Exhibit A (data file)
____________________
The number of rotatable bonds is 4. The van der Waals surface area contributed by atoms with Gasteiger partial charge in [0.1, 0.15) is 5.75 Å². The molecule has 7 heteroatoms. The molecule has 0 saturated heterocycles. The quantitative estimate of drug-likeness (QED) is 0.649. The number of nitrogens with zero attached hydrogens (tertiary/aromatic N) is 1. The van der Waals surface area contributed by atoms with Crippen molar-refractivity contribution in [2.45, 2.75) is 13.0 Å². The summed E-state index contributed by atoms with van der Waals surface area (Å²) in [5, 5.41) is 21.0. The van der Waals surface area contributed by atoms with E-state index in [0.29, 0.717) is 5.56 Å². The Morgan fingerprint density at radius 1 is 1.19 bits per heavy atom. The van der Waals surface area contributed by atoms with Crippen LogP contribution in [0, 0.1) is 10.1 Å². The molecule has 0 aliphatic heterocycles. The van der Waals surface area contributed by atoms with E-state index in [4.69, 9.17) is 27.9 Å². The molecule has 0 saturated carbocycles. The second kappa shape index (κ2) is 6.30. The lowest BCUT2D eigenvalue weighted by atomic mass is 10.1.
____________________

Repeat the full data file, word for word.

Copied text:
The number of rotatable bonds is 4. The van der Waals surface area contributed by atoms with Gasteiger partial charge in [0.1, 0.15) is 5.75 Å². The molecule has 7 heteroatoms. The molecule has 0 saturated heterocycles. The quantitative estimate of drug-likeness (QED) is 0.649. The number of nitrogens with zero attached hydrogens (tertiary/aromatic N) is 1. The van der Waals surface area contributed by atoms with Crippen molar-refractivity contribution in [2.45, 2.75) is 13.0 Å². The summed E-state index contributed by atoms with van der Waals surface area (Å²) in [5, 5.41) is 21.0. The van der Waals surface area contributed by atoms with E-state index in [0.29, 0.717) is 5.56 Å². The Morgan fingerprint density at radius 1 is 1.19 bits per heavy atom. The van der Waals surface area contributed by atoms with Crippen LogP contribution in [0, 0.1) is 10.1 Å². The molecule has 0 aliphatic heterocycles. The van der Waals surface area contributed by atoms with E-state index in [4.69, 9.17) is 27.9 Å². The molecule has 0 saturated carbocycles. The second kappa shape index (κ2) is 6.30. The lowest BCUT2D eigenvalue weighted by atomic mass is 10.1.